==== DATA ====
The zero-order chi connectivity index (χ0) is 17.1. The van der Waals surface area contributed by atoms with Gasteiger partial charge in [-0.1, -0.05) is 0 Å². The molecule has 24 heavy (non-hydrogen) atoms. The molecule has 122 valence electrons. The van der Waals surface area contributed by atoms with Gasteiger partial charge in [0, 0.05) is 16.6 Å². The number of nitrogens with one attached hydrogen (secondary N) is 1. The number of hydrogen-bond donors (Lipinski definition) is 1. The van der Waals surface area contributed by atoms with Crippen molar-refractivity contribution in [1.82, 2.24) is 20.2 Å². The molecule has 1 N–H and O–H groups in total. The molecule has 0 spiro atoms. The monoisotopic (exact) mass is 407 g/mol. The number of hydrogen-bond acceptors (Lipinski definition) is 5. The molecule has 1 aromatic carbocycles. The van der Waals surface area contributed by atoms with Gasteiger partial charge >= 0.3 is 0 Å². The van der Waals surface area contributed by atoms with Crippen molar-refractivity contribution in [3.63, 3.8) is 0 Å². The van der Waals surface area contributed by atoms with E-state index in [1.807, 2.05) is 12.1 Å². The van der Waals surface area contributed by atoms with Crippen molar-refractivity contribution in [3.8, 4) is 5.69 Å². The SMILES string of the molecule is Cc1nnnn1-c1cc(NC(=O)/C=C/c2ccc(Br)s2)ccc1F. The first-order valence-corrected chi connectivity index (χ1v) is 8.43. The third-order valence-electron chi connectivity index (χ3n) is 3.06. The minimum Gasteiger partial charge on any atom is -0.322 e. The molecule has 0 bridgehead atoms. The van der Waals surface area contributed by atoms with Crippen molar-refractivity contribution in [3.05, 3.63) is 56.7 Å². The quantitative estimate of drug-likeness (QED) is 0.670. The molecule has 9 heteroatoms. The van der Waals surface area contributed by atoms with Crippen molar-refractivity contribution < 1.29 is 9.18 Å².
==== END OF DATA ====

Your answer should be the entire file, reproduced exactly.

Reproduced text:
The zero-order chi connectivity index (χ0) is 17.1. The van der Waals surface area contributed by atoms with Gasteiger partial charge in [-0.1, -0.05) is 0 Å². The molecule has 24 heavy (non-hydrogen) atoms. The molecule has 122 valence electrons. The van der Waals surface area contributed by atoms with Gasteiger partial charge in [0, 0.05) is 16.6 Å². The number of nitrogens with one attached hydrogen (secondary N) is 1. The number of hydrogen-bond donors (Lipinski definition) is 1. The van der Waals surface area contributed by atoms with Crippen molar-refractivity contribution in [1.82, 2.24) is 20.2 Å². The molecule has 1 N–H and O–H groups in total. The molecule has 0 spiro atoms. The monoisotopic (exact) mass is 407 g/mol. The number of hydrogen-bond acceptors (Lipinski definition) is 5. The molecule has 1 aromatic carbocycles. The van der Waals surface area contributed by atoms with Gasteiger partial charge >= 0.3 is 0 Å². The van der Waals surface area contributed by atoms with Crippen molar-refractivity contribution in [3.63, 3.8) is 0 Å². The van der Waals surface area contributed by atoms with E-state index in [1.807, 2.05) is 12.1 Å². The van der Waals surface area contributed by atoms with Crippen molar-refractivity contribution in [3.8, 4) is 5.69 Å². The SMILES string of the molecule is Cc1nnnn1-c1cc(NC(=O)/C=C/c2ccc(Br)s2)ccc1F. The first-order valence-corrected chi connectivity index (χ1v) is 8.43. The third-order valence-electron chi connectivity index (χ3n) is 3.06. The minimum Gasteiger partial charge on any atom is -0.322 e. The molecule has 0 bridgehead atoms. The van der Waals surface area contributed by atoms with Crippen molar-refractivity contribution in [3.05, 3.63) is 56.7 Å². The quantitative estimate of drug-likeness (QED) is 0.670. The molecule has 9 heteroatoms. The van der Waals surface area contributed by atoms with Crippen molar-refractivity contribution < 1.29 is 9.18 Å².